Despite my genuine affection for the show, I rank Shawn 4th for several reasons:

  • He is played by Rider Strong.  What kind of a name is Rider Strong?  You can blame your parents (his fathers name is King) for that one!
  • I never liked the fact that he was supposed to be sort of the “bad influence, bad boy” to Cory and then all of a sudden turned into the biggest pussy on the show at other times.
  • Way too dramatic and serious.

I’ll give Shawn credit for being the first white young man on TV to have a black girlfriend, but otherwise the stars of the show were… all of the other main characters, including Matthew Lawrence!

3. Cody, Step by Step

In 1991, Miller and Boyett produced another mega-hit when they got this guy:

and this lady:

to get married and bring their wretched kids together because neither one of them wanted to do it on their own.  They fucking HATED raising their kids alone and they each had three.  It was like The Brady Bunch but totally different because it wasn’t that they each had boys or girls, because you see they each had boys AND girls.  So it was totally different.

You see Frank Lambert had a girl that was like a boy and Carol Foster-Lambert had a boy that acted like a little girl.  And then Frank had a boy named JT that was totally a guys guy and then Carol had a girl named Karen that was totally a girly-girl.  Then you had Dana the bitch and then Frank had another little boy that literally nobody remembers.  At this point comedy was merely a formality.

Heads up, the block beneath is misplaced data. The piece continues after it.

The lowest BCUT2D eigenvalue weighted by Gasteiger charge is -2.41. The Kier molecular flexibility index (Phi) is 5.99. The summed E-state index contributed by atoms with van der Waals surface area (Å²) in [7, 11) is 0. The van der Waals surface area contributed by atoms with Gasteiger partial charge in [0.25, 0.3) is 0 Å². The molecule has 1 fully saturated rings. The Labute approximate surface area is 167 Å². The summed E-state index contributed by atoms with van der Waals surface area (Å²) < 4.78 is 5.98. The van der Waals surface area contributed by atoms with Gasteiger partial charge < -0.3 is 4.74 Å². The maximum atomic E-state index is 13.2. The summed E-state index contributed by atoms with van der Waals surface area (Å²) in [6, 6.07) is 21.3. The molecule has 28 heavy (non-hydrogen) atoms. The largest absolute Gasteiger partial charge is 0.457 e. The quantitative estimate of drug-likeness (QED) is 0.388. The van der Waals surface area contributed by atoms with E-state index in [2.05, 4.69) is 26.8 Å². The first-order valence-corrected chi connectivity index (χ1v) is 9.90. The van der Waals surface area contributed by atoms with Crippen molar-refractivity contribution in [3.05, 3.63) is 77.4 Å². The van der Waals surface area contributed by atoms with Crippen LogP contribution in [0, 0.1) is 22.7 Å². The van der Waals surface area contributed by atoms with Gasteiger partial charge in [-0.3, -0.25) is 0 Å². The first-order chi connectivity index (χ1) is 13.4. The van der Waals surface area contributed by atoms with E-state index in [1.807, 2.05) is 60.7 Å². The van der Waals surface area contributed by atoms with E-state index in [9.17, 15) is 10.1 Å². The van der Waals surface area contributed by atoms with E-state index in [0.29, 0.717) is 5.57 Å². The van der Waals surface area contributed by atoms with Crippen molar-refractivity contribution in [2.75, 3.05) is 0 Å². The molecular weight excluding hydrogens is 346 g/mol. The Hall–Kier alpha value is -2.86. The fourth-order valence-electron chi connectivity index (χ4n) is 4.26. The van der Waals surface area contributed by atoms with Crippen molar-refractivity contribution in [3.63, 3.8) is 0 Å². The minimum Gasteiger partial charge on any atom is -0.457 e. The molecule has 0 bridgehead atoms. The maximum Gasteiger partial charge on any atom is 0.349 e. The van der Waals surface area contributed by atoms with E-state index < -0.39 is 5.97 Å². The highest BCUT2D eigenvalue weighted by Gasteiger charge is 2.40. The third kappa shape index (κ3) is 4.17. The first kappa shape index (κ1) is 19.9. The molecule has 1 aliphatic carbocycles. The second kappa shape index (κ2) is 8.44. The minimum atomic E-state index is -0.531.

As if that wasn’t enough, Frank’s nephew Cody ended up moving into the backyard.  He lives in his van.  He promises he’s not going to rape anyone.  Per Wiki, here are Cody’s catchphrases:  “Dude!” “Dude-sy!” “No way!” and “Ch-yeah!”

Those catchphrases undoubtedly will go down in history as some of the greatest of all-time.

2. Steve Urkel, Family Matters

Miller-Boyett’s answer to The Cosby Show was a spin-off from Perfect Strangers that centered around The Winslows: Carl, Harriette (the last known Harriette), Eddie, Laura, and Judy.  But they soon realized that their show sucked and so mid-way through the first season they introduced the neighbor-boy Steve Urkel and nerdy black kids were officially created for the first time.  (You’re welcome Tyler, The Creator)

Urkel’s entire motivation in life was to bang Laura, even though she was a complete biotch to him.  He should have dropped her quick but 90s TV taught us that nerds love black chicks and then those black chicks are mean to nerds and then they’re still hopelessly in love for all time.  (Screech and Lisa)